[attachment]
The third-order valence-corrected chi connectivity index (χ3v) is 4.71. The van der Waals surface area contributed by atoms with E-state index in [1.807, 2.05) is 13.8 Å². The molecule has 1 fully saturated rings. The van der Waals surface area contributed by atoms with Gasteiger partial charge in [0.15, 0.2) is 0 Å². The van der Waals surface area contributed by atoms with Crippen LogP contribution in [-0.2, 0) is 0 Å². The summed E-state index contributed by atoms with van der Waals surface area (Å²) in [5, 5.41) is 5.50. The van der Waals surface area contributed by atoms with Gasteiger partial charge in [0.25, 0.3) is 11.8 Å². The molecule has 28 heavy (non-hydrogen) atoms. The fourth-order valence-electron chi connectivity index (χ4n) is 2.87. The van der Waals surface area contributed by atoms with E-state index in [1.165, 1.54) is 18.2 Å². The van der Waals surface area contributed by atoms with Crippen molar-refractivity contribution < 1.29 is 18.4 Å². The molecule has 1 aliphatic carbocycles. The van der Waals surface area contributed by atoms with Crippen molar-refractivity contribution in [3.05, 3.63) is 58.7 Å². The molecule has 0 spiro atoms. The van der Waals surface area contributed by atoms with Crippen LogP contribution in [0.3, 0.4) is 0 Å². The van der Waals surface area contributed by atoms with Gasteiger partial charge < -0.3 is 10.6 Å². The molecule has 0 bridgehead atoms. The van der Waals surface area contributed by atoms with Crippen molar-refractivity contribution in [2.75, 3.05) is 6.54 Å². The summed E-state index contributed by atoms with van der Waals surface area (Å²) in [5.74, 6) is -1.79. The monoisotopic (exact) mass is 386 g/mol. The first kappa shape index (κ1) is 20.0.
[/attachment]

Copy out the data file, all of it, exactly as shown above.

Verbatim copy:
The third-order valence-corrected chi connectivity index (χ3v) is 4.71. The van der Waals surface area contributed by atoms with E-state index in [1.807, 2.05) is 13.8 Å². The molecule has 1 fully saturated rings. The van der Waals surface area contributed by atoms with Gasteiger partial charge in [0.15, 0.2) is 0 Å². The van der Waals surface area contributed by atoms with Crippen LogP contribution in [-0.2, 0) is 0 Å². The summed E-state index contributed by atoms with van der Waals surface area (Å²) in [5, 5.41) is 5.50. The van der Waals surface area contributed by atoms with Gasteiger partial charge in [0.25, 0.3) is 11.8 Å². The molecule has 28 heavy (non-hydrogen) atoms. The fourth-order valence-electron chi connectivity index (χ4n) is 2.87. The van der Waals surface area contributed by atoms with E-state index in [1.165, 1.54) is 18.2 Å². The van der Waals surface area contributed by atoms with Crippen molar-refractivity contribution < 1.29 is 18.4 Å². The molecule has 1 aliphatic carbocycles. The van der Waals surface area contributed by atoms with Crippen molar-refractivity contribution in [3.05, 3.63) is 58.7 Å². The molecule has 0 spiro atoms. The van der Waals surface area contributed by atoms with Crippen LogP contribution in [0.3, 0.4) is 0 Å². The van der Waals surface area contributed by atoms with Gasteiger partial charge < -0.3 is 10.6 Å². The molecule has 0 bridgehead atoms. The van der Waals surface area contributed by atoms with Crippen molar-refractivity contribution in [2.75, 3.05) is 6.54 Å². The summed E-state index contributed by atoms with van der Waals surface area (Å²) in [5.74, 6) is -1.79. The monoisotopic (exact) mass is 386 g/mol. The first kappa shape index (κ1) is 20.0.